Micronutrient Profile: Magnesium (Mg) – 0.83%, Sodium (Na) – 9.8%, Iron (Fe) – 2.63%, Zinc (Zn) – 3.97%, Manganese (Mn) – 1.17%, Copper (Cu) – 1.51%, Boron (B) – 0.66%,Molybdenum (Mo) – 0.12%
Microbes - One of the most exciting advances in agricultural science in recent years is the introduction of live cultures of beneficial bacteria and fungi to our garden soil. Sounds gross, but these micro-organisms condition the soil and break down complex molecules into simple compounds that feed the trees.
We once thought of bacteria and fungi as pathogens detrimental to plant health. There are many harmful strains of bacteria and fungi to be sure, but we have only recently begun to realize that beneficial colonies of these microorganisms are not only good, but essential for feeding trees and transporting water and nutrients throughtout a living soil ecosystem. In fact, these "good microbes" may very well combat "bad microbes", protecting plants and preserving a balance of nature.
Would it surprise you to learn that upwards of 10% of your body mass* is not human but foreign bacteria, yeast, and fungi? Disgusting! Yet it turns out that without these alien interlopers we likely couldn't digest food and process nutrients into our bloodstream. Bacteria and fungi are essential for sustaining our bodies, and in turn are essential supporting higher life forms in natural forest ecosystems.
In the bayous of Louisiana or the rainforest of Washington State's Olympic Peninsula, millions of years of leaf litter have conditioned the soil with naturally ocurring compost supporting thousands of species of beneficial bacteria and fungi. Trillions of colonies of microbes perpetually consume deceased plants, returning nutrients to the soil, and assisting living plants with nutrient uptake. Toss an acorn into the air in Portland, Oregon, and it springs to life before it hits the ground!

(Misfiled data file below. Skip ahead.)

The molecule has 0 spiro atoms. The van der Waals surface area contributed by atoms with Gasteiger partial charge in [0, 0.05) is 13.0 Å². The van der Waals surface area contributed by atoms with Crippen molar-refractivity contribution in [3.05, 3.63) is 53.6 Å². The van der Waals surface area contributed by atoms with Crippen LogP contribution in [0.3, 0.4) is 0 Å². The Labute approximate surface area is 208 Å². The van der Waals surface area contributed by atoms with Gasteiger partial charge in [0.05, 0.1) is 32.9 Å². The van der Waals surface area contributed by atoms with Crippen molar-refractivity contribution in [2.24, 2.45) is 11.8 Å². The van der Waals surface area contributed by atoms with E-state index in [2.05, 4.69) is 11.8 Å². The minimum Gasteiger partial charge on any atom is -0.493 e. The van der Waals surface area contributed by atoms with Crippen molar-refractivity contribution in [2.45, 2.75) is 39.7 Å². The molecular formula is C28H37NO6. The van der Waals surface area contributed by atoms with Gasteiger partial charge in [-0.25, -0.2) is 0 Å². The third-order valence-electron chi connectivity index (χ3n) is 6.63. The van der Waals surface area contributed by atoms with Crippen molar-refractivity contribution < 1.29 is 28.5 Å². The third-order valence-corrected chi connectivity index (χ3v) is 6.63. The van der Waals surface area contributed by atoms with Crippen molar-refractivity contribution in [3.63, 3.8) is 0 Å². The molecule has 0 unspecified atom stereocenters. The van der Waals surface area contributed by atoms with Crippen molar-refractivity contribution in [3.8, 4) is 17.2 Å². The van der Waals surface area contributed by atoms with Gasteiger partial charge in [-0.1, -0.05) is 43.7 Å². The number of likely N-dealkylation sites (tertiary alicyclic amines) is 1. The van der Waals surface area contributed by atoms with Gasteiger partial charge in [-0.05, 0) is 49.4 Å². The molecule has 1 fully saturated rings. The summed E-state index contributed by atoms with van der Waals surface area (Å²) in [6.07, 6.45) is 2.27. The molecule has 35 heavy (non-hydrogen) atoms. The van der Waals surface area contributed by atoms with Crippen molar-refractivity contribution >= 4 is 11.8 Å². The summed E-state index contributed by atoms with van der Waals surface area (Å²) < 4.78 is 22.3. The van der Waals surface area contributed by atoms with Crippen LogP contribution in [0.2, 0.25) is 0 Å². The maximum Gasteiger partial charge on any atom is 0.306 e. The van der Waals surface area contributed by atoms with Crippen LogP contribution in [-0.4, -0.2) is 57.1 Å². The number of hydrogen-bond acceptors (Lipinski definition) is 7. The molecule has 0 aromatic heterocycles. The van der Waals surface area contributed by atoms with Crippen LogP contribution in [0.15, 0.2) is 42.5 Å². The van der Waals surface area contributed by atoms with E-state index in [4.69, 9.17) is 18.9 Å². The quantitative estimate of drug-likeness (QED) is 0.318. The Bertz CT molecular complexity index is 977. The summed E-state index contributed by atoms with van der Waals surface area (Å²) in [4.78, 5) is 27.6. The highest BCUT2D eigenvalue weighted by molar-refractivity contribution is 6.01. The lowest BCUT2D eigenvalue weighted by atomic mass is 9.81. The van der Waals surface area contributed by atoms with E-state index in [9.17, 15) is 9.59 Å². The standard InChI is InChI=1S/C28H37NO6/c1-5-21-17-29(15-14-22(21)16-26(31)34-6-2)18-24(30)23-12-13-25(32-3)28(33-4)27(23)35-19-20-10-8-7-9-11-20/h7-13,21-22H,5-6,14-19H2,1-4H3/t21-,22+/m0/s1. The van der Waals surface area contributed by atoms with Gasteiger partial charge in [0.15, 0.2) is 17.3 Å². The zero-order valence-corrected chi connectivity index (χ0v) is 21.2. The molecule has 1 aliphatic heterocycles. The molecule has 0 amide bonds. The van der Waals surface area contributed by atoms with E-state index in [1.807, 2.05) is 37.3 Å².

In Colorado, no such luck. Our High Chaparral supports only coarse grasses, intermittent wildflowers, and the stray cactus. Our barren soil is devoid of the microbes trees need to extract nutrients from the soil and to transport water and minerals throughtout the root zone and upwards into the trunks of the trees. Incorporating live cultures of beneficial bacteria and fungi has proven invaluable for promoting plant health and establishment.
Active Ingredients: 79% Dextrose (microbial food & carrier)
1.00 x 10^8 (100,000,000) cfu/g each:
Bacillus firmus, B. amyloliquefaciens, B. subtilis, B. licheniformis, B. megaterium, B. pumilus, B. azotoformans, B. coagulans, Paenibacillus polymyxa, Paenibacillus durum
2.00 x 10^7 (20,000,000) cfu/g each:
Psuedomonas aureofaciens, Psuedomonas fluorescens, Streptomyces lydicus, Steptomyces griseus, Trichoderma reesei, Trichoderma harzianum
* At least 5.124 billion cfu/tsp. A cfu is a Colony Forming Unit.
Inert Ingredients: 21%
Almost none of the trees we are able to grow here actually belong here. Very few would survive a decade without supplemental water and fertilizer. Understanding what trees need to survive and providing them with the essential elements to support life is the key to helping Colorado trees thrive for generations to come.